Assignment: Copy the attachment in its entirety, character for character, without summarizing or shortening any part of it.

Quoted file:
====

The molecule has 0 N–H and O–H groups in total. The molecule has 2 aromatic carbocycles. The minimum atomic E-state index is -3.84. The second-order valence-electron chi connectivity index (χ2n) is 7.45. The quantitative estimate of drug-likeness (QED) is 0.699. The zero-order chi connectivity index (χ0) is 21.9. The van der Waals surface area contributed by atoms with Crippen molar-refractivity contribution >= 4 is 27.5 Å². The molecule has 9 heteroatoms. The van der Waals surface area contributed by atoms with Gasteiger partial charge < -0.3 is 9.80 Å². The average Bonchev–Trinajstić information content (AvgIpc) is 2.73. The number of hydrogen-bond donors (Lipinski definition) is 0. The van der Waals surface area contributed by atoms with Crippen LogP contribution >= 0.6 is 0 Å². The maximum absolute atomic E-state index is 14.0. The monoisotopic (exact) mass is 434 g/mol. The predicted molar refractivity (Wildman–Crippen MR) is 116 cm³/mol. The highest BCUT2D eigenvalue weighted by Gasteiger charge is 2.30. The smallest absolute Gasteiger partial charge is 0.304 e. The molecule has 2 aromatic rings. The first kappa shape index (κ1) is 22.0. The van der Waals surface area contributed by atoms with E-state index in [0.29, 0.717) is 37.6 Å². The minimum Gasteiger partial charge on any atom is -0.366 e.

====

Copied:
The molecule has 0 N–H and O–H groups in total. The molecule has 2 aromatic carbocycles. The minimum atomic E-state index is -3.84. The second-order valence-electron chi connectivity index (χ2n) is 7.45. The quantitative estimate of drug-likeness (QED) is 0.699. The zero-order chi connectivity index (χ0) is 21.9. The van der Waals surface area contributed by atoms with Crippen molar-refractivity contribution >= 4 is 27.5 Å². The molecule has 9 heteroatoms. The van der Waals surface area contributed by atoms with Gasteiger partial charge < -0.3 is 9.80 Å². The average Bonchev–Trinajstić information content (AvgIpc) is 2.73. The number of hydrogen-bond donors (Lipinski definition) is 0. The van der Waals surface area contributed by atoms with Crippen LogP contribution >= 0.6 is 0 Å². The maximum absolute atomic E-state index is 14.0. The monoisotopic (exact) mass is 434 g/mol. The predicted molar refractivity (Wildman–Crippen MR) is 116 cm³/mol. The highest BCUT2D eigenvalue weighted by Gasteiger charge is 2.30. The smallest absolute Gasteiger partial charge is 0.304 e. The molecule has 2 aromatic rings. The first kappa shape index (κ1) is 22.0. The van der Waals surface area contributed by atoms with E-state index in [0.29, 0.717) is 37.6 Å². The minimum Gasteiger partial charge on any atom is -0.366 e.